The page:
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Get your daily dose of all that's new in space and astronomy. The sky is not the limit, as we bring you a fast-paced roundup of launches, landings, and everyday discoveries. The Daily Space is brought to you by the team behind CosmoQuest at the Planetary Science Institute, and features hosts Dr. Pamela L. Gay & Annie Wilson.

The Daily Space Dr. Pamela Gay & Annie Wilson

    • Astronomie

Get your daily dose of all that's new in space and astronomy. The sky is not the limit, as we bring you a fast-paced roundup of launches, landings, and everyday discoveries. The Daily Space is brought to you by the team behind CosmoQuest at the Planetary Science Institute, and features hosts Dr. Pamela L. Gay & Annie Wilson.

    Things that go boom with a side of quantum entanglement

    Things that go boom with a side of quantum entanglement

    No, Betelgeuse still hasn’t exploded, but other things have gone boom in the past and today we look at the results of one of the brightest supernovae, SN2006gy, and the oldest supernovae that went into forming the metal poor ancient star J0815+4729. Understanding these objects takes powerful computers, and we also discuss how new materials science points at how a new alloy, when super-cooled, may be a needed breakthrough for quantum computing.

    • 8 Min.
    Ancient Impact may have changed climate, Water from Enceladus, and So Long Spitzer

    Ancient Impact may have changed climate, Water from Enceladus, and So Long Spitzer

    An ancient impact crater gives insight on a major period of climate change on earth, Enceladus spits water that could have life, and Spitzer Space Telescope is being retired. We'll check into all of these on today's Daily Space.

    • 8 Min.
    Chinese Launches, Smallsats, and SpaceX Test: Rocket Roundup

    Chinese Launches, Smallsats, and SpaceX Test: Rocket Roundup

    There where three orbital launches last week!  Annie brings the audience up to speed about the two Chinese launches and Arianespace's hefty passengers on the Ariane 5.  She also rehashes the SpaceX Crew Dragon In Flight Abort test and explains why the Crew Dragon isn't quite ready for human-rated flight yet.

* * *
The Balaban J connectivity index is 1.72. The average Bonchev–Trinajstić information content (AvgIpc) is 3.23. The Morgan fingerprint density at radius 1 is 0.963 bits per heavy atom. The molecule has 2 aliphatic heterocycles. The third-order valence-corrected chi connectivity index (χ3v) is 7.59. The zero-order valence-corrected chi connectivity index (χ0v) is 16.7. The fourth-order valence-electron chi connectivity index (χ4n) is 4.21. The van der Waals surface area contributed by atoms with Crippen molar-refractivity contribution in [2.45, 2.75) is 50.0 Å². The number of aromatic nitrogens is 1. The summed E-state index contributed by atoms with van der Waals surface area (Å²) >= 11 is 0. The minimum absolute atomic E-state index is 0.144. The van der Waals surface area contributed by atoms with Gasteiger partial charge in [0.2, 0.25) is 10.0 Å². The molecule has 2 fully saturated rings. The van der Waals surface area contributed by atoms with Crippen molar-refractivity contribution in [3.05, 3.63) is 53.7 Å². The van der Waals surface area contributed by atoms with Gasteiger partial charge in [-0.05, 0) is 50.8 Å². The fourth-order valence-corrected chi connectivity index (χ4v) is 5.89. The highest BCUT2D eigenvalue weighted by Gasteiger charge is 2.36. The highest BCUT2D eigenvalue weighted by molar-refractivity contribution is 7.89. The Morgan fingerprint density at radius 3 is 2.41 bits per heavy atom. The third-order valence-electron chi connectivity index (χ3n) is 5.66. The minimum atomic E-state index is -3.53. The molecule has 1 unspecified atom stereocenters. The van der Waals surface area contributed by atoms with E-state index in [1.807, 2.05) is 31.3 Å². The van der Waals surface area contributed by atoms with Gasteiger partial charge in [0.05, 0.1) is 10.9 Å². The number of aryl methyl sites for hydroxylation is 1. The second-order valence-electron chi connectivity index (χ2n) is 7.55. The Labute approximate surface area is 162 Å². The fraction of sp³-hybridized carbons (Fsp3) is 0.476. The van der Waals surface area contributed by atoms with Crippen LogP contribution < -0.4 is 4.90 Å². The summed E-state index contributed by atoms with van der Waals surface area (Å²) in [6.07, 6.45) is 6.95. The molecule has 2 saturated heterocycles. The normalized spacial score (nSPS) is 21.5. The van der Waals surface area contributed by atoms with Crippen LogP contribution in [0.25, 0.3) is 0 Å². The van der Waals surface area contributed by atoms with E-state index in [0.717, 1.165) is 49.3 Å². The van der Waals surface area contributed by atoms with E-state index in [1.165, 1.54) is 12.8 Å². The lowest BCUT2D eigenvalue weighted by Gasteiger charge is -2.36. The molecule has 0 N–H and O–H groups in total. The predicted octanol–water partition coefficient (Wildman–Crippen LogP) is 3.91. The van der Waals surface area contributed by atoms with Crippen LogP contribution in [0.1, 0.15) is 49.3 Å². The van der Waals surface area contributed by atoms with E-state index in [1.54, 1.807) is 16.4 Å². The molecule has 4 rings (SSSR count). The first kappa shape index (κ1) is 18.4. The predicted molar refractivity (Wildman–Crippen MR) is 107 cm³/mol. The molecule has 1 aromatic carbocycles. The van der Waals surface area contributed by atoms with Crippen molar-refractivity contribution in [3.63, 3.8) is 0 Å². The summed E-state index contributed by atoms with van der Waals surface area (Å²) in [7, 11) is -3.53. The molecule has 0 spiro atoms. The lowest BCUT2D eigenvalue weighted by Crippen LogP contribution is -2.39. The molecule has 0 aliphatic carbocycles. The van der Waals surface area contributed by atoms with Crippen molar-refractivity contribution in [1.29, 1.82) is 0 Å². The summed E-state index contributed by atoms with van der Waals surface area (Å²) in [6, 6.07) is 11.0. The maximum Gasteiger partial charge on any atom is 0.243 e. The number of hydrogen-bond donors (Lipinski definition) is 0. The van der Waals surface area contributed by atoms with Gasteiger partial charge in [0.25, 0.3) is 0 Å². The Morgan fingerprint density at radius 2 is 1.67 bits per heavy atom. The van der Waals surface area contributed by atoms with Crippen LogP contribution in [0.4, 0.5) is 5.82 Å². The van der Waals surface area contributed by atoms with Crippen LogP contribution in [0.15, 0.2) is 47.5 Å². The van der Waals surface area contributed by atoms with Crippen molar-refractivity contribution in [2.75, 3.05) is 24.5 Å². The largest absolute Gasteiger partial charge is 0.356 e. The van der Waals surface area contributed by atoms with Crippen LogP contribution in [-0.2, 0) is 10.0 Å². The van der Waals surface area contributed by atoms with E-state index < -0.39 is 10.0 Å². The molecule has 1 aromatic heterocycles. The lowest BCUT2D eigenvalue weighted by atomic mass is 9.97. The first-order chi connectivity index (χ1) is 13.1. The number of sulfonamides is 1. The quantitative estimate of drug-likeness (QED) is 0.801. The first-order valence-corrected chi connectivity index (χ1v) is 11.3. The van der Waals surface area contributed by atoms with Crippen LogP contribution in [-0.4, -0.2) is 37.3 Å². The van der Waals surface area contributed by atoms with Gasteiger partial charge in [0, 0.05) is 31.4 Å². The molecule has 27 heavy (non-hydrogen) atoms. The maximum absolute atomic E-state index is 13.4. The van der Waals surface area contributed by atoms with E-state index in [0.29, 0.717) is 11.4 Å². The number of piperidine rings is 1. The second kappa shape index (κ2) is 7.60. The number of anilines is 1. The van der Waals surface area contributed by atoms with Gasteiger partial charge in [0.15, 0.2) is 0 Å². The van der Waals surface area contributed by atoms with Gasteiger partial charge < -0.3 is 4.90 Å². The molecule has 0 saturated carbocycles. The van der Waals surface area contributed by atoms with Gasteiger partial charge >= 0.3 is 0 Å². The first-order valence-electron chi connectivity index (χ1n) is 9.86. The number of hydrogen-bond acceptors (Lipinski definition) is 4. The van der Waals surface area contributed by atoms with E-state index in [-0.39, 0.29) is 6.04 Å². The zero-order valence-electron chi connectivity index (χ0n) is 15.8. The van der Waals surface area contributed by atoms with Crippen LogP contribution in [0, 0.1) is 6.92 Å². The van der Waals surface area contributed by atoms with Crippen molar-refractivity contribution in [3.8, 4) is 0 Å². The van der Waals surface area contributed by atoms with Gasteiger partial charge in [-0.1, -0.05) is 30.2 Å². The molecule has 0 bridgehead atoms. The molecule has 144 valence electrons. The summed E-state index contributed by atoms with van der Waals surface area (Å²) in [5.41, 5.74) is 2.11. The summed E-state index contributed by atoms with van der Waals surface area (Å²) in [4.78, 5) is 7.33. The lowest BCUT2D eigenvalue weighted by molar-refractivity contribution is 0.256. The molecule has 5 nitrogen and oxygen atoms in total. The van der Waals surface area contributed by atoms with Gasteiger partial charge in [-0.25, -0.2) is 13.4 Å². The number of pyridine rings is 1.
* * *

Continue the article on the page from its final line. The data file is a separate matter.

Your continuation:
• 12 Min.
    SpaceX Crew Dragon, Alien and local comet news, and a dive into Sag A*

    SpaceX Crew Dragon, Alien and local comet news, and a dive into Sag A*

    This weekend SpaceX purposely exploded a Falcon9 to test the Crew Dragon abort system and as everything went as planned, and we discuss what is next - maybe - for the SpaceX human space program. From there, we look at two new comets from other solar systems, nitrogen in comets from our solar system, and then take the promised deep dive into news about our Galaxy’s Sag A*.

    • 10 Min.
    Why are new planets still news? And why is the sky red?

    Why are new planets still news? And why is the sky red?

    25 years after the discovery of exoplanets, and more than 4000 planets later we’re still getting press releases on new planets. In this episode we argue planet discoveries are now science as usual. We then take a look at how the ash from fires and the Tael Volcano are changing the color of the sunset, and for some the color of our days.

    • 7 Min.
    Weird Valtira asteroid, Phosphorous from comets, & merging binary stars near Sag A*

    Weird Valtira asteroid, Phosphorous from comets, & merging binary stars near Sag A*

    Today’s news is all about weird stuff having a bad evolution. From the discovery of an asteroid destined to self-destruct on Venus or Mercury to comets bringing phosphorus to Earth one impact a time, to binary stars getting merged and pulled apart by Sag A* - let’s just say it’s a violent news day. 

    • 6 Min.

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